The app provides hints, tips, and notifications that alert customers about better living and work on changing negative behaviors. “We want to give them a nudge in a healthy direction,” says Stockhammer, “and this is obviously quite a different offering provided by traditional life insurance policies.”

Every Generali Vitality customer downloads the app and is permanently using it to upload data on their health status. This can be done using wearables, and when uploads of workouts are carried out, rewards are offered. The company also has a strict data consent policy so that no information is recorded without the express permission of its users.  

The app is adaptable to a range of IoT devices and can be plugged into the vast majority of existing hardware. Stockhammer says popular options with customers are Apple watches, Garmin, Polar, and Fitbit. 

Generali Vitality’s team is also keeping a close eye on the market so that the company can innovate its products to keep up with the latest health monitoring options. Currently, they are working on ways to measure customer blood pressure, oxygen and glucose levels as well as heart rate for an indicator of wellness. 

When customers first log into the app, they receive an initial health assessment and then are provided with a ‘Vitality age’ which, says Stockhammer, is usually quite a bit higher than their actual age. With the wellness incentives, they can reduce their Vitality age and bring it further in line with biology, as well as lowering their premiums, he explains. 

Managing the data

Naturally, with so much data being used to assess customer wellness, management and privacy is a key area of focus. 

Stockhammer says the insurance industry has always dealt with vast amounts of data, even from its inception. “When you are a health insurer, you're getting a lot of data, meaning by someone signing up. Customers have to fill out a medical questionnaire sometimes based on their insurance, while others carry out a medical check. 

“Today, it’s even more pronounced. Think about yourself, what you're really doing on your smartphone through social media - and how much data you're offering up. The priority for Generali Vitality is that customers must have full control over their data. Privacy and security is critical.”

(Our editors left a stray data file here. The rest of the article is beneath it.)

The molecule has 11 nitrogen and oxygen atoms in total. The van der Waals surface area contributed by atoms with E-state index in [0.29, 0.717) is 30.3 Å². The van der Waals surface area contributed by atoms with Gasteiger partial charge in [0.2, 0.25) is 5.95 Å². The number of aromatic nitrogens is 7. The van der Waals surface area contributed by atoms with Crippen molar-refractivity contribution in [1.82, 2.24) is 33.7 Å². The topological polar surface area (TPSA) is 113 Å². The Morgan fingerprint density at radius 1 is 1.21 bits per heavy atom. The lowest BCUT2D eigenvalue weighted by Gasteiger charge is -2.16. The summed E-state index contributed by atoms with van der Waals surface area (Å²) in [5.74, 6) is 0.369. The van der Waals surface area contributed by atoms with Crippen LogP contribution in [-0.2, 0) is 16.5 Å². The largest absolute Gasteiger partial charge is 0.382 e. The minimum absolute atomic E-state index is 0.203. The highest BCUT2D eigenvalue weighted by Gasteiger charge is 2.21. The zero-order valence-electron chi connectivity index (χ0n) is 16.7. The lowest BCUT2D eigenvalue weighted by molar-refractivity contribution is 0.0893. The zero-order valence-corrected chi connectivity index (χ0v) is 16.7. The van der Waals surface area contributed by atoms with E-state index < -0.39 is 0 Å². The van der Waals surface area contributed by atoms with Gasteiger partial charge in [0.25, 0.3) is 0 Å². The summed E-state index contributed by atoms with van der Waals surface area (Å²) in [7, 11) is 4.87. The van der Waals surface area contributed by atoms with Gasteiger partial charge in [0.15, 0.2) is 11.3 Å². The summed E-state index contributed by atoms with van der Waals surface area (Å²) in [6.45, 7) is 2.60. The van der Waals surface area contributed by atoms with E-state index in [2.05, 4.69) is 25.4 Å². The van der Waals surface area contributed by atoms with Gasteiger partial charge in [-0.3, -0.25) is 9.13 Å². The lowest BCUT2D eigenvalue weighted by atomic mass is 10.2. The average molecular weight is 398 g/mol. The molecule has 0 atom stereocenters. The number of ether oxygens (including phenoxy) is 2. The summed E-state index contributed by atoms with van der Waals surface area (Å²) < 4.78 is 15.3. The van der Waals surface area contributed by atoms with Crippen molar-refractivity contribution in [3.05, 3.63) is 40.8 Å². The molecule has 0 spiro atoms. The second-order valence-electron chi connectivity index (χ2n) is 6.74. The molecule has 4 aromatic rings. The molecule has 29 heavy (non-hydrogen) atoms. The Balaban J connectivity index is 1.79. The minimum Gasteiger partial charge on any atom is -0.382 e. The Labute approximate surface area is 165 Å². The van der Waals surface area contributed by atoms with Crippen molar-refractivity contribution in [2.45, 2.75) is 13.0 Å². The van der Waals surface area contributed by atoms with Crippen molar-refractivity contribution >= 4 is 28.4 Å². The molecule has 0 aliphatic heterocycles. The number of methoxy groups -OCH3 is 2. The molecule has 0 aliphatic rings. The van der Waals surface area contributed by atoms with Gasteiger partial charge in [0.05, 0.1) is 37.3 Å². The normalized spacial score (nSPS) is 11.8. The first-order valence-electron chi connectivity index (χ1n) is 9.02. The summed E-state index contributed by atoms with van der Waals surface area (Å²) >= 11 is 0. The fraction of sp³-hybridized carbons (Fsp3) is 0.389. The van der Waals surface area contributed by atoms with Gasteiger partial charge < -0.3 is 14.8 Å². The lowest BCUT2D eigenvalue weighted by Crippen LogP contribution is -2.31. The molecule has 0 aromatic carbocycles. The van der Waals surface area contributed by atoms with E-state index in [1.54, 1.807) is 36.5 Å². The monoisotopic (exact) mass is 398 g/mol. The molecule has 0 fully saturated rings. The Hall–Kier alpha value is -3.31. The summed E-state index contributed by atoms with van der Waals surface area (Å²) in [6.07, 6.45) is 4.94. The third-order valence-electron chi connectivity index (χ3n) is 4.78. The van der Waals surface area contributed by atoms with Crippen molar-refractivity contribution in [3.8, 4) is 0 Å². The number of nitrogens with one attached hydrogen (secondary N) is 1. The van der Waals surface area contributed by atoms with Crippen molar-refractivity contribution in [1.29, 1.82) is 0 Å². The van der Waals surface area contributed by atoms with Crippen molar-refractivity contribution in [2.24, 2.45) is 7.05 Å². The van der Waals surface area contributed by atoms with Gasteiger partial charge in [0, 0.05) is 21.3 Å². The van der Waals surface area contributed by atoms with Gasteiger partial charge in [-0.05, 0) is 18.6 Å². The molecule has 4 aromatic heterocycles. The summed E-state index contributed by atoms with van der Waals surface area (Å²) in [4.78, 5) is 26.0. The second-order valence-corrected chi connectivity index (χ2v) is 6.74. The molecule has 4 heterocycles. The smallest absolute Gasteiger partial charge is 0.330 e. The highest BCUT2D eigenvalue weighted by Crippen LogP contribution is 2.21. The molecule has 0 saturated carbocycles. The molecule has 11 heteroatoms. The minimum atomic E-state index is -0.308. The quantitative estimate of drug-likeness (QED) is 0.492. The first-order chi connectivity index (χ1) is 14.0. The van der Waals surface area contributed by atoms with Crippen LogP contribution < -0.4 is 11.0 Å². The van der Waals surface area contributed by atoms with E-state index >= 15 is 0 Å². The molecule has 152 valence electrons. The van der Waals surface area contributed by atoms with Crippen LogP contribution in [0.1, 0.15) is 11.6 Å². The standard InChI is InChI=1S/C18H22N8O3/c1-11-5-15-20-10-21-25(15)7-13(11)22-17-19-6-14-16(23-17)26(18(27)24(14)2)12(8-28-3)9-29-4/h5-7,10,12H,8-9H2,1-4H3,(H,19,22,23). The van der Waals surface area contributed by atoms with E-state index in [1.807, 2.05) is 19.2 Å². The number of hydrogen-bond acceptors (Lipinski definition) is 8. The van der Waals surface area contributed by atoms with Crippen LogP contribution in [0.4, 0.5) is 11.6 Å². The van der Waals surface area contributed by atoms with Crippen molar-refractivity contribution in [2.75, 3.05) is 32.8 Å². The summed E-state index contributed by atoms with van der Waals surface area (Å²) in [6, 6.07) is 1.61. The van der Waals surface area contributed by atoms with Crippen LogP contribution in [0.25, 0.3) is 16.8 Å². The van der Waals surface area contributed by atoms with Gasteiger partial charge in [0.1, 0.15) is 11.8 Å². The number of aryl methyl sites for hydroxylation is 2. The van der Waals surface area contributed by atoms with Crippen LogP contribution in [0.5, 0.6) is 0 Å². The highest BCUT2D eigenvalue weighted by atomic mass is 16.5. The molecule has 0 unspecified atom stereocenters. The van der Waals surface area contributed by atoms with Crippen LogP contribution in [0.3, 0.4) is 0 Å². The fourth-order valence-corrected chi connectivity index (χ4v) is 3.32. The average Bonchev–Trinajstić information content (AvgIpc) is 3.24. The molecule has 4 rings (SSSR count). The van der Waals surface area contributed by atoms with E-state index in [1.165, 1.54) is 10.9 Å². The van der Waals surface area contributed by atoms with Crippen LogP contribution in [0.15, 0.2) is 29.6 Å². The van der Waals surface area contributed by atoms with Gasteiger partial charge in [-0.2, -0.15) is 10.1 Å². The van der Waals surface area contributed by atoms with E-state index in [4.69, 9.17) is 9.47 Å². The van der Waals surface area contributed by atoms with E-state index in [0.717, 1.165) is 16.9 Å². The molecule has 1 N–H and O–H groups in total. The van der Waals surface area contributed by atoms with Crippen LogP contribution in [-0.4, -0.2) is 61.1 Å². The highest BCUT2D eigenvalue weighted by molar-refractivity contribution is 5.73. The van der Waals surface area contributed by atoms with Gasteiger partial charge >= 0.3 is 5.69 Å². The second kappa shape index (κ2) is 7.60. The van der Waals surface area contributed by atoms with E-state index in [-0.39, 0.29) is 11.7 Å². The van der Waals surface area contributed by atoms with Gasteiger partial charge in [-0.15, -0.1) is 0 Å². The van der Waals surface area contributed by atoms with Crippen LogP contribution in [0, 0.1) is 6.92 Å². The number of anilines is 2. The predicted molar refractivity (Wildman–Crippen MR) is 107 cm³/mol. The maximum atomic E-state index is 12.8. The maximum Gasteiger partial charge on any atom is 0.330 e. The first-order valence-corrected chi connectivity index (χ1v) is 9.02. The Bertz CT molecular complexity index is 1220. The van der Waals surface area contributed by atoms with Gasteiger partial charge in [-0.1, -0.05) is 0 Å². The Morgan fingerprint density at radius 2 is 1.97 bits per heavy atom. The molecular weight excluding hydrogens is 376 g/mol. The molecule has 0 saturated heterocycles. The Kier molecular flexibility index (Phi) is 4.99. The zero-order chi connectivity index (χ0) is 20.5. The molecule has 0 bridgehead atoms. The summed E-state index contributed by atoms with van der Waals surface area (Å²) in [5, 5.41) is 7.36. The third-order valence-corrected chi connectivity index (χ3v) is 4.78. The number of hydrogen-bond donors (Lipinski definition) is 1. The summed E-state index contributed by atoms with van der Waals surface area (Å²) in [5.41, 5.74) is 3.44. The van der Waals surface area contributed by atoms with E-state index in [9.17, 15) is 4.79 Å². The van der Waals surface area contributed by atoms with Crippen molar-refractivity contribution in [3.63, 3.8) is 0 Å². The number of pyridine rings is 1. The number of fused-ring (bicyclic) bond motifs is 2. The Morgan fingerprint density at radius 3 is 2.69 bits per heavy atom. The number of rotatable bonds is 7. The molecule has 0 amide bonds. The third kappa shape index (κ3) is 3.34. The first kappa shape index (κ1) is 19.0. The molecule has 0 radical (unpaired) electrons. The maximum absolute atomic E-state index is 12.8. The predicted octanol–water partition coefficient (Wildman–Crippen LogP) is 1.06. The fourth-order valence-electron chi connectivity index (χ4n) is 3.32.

Technology partners

Managing the technology for such an operation has, says Stockhammer, resulted in Generali Vitality working with a large ecosystem of partners, all of which bring value to the operation in different ways. 

From data analytics and insights to the gamification of wellness - and the incentives offered, the digital insurer has teamed up with several big industry names, from Apple Watch and adidas to Expedia and Amazon. Accenture has also played a vital, supporting role through its range of products and services. 

The Generali Vitality brand has scaled quickly as a result of its innovative products and services. 

Stockhammer explains that entering new markets as well as adding new services to the proposition is a top priority. While there is already an established presence in Germany, Austria, and France, the company also rolled out its services in Spain and Italy in October. In 2022, Eastern Europe will be targeted, with services first launching in the Czech Republic, and then Poland. 

The future of Life insurance

In terms of the future, Stockhammer believes that more and more traditional insurers will adopt mobile technologies to stay relevant within the space. The Life insurance industry will also undergo radical changes, not only because of new technologies but because of changing health demographics. 

Generali Vitality is aiming to develop lifelong relationships with its customers, and although long-term contracts will, in the main, remain, the nature of cover will change to reflect the needs of the customer. 

“People are living longer,” he says simply. “Each person on this planet (especially those born this year in Western Europe), will, in all likelihood, live until they are over 100. But our main objective has to be; "If you're getting 100 years old, how many of those 100 years will you live healthily? While people are living longer in the West, we are also seeing trending health problems like obesity, poor nutrition, and the general negative impact this has. If we can reduce this by incentivizing our products to help people, it’s a great motivator.”

And mobile technology is the critical vessel, through which, people can be encouraged, and helped, he says. “Smartphones have changed the world, and I, for one, am curious to see what will be the next.”

He adds, “Already, stats show us that there are more mobile phones on this planet than there are people. That’s an incredible reality if you can help by reaching out to people and helping them to achieve a better lifestyle."

Our Partners
View profile